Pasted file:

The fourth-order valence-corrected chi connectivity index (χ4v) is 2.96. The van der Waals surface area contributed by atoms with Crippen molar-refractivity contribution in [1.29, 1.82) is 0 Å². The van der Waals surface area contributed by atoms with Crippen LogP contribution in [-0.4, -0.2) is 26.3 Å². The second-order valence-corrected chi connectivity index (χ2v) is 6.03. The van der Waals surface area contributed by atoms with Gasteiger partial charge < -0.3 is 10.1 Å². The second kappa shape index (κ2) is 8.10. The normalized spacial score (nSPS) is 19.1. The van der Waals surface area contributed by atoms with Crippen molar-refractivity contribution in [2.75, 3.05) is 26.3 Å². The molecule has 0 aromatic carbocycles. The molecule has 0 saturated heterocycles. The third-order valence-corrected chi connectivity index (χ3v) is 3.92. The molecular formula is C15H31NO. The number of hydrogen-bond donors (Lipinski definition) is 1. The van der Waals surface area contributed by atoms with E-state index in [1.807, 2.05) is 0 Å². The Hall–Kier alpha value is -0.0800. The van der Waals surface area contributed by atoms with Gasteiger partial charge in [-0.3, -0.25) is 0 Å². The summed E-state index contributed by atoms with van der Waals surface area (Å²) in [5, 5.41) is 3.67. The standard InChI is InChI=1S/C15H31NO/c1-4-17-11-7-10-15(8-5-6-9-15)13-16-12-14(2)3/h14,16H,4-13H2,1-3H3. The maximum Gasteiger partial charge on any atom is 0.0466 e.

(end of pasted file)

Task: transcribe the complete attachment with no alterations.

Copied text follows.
The fourth-order valence-corrected chi connectivity index (χ4v) is 2.96. The van der Waals surface area contributed by atoms with Crippen molar-refractivity contribution in [1.29, 1.82) is 0 Å². The van der Waals surface area contributed by atoms with Crippen LogP contribution in [-0.4, -0.2) is 26.3 Å². The second-order valence-corrected chi connectivity index (χ2v) is 6.03. The van der Waals surface area contributed by atoms with Gasteiger partial charge < -0.3 is 10.1 Å². The second kappa shape index (κ2) is 8.10. The normalized spacial score (nSPS) is 19.1. The van der Waals surface area contributed by atoms with Crippen molar-refractivity contribution in [2.75, 3.05) is 26.3 Å². The molecule has 0 aromatic carbocycles. The molecule has 0 saturated heterocycles. The third-order valence-corrected chi connectivity index (χ3v) is 3.92. The molecular formula is C15H31NO. The number of hydrogen-bond donors (Lipinski definition) is 1. The van der Waals surface area contributed by atoms with E-state index in [1.807, 2.05) is 0 Å². The Hall–Kier alpha value is -0.0800. The van der Waals surface area contributed by atoms with Gasteiger partial charge in [-0.3, -0.25) is 0 Å². The summed E-state index contributed by atoms with van der Waals surface area (Å²) in [5, 5.41) is 3.67. The standard InChI is InChI=1S/C15H31NO/c1-4-17-11-7-10-15(8-5-6-9-15)13-16-12-14(2)3/h14,16H,4-13H2,1-3H3. The maximum Gasteiger partial charge on any atom is 0.0466 e.